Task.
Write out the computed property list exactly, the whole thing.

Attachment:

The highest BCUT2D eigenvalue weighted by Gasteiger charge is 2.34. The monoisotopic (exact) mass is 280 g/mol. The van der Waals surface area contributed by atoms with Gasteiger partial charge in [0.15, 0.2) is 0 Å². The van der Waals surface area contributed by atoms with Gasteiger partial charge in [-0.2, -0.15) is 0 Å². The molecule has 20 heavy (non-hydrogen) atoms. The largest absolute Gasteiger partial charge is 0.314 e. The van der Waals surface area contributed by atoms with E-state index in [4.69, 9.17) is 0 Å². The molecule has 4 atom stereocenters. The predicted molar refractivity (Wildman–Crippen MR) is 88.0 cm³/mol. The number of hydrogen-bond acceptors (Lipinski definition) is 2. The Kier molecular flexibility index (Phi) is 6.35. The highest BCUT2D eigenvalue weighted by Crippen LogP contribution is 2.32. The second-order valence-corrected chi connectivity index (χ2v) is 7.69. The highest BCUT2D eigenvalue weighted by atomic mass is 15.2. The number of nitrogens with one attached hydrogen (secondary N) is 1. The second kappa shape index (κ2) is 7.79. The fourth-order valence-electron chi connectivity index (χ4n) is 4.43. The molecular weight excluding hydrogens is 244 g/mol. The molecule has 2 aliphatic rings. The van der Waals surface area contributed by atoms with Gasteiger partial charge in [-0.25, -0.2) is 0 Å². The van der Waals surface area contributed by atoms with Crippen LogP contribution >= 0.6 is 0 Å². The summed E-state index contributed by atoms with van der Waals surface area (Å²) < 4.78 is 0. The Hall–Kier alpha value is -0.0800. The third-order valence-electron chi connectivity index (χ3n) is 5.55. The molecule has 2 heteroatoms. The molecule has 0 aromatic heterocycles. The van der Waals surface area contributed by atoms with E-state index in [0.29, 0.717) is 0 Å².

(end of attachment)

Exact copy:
The highest BCUT2D eigenvalue weighted by Gasteiger charge is 2.34. The monoisotopic (exact) mass is 280 g/mol. The van der Waals surface area contributed by atoms with Gasteiger partial charge in [0.15, 0.2) is 0 Å². The van der Waals surface area contributed by atoms with Gasteiger partial charge in [-0.2, -0.15) is 0 Å². The molecule has 20 heavy (non-hydrogen) atoms. The largest absolute Gasteiger partial charge is 0.314 e. The van der Waals surface area contributed by atoms with E-state index in [4.69, 9.17) is 0 Å². The molecule has 4 atom stereocenters. The predicted molar refractivity (Wildman–Crippen MR) is 88.0 cm³/mol. The number of hydrogen-bond acceptors (Lipinski definition) is 2. The Kier molecular flexibility index (Phi) is 6.35. The highest BCUT2D eigenvalue weighted by Crippen LogP contribution is 2.32. The second-order valence-corrected chi connectivity index (χ2v) is 7.69. The highest BCUT2D eigenvalue weighted by atomic mass is 15.2. The number of nitrogens with one attached hydrogen (secondary N) is 1. The second kappa shape index (κ2) is 7.79. The fourth-order valence-electron chi connectivity index (χ4n) is 4.43. The molecular weight excluding hydrogens is 244 g/mol. The molecule has 2 aliphatic rings. The van der Waals surface area contributed by atoms with Gasteiger partial charge in [-0.25, -0.2) is 0 Å². The van der Waals surface area contributed by atoms with Crippen LogP contribution >= 0.6 is 0 Å². The summed E-state index contributed by atoms with van der Waals surface area (Å²) < 4.78 is 0. The Hall–Kier alpha value is -0.0800. The third-order valence-electron chi connectivity index (χ3n) is 5.55. The molecule has 2 heteroatoms. The molecule has 0 aromatic heterocycles. The van der Waals surface area contributed by atoms with E-state index in [0.29, 0.717) is 0 Å².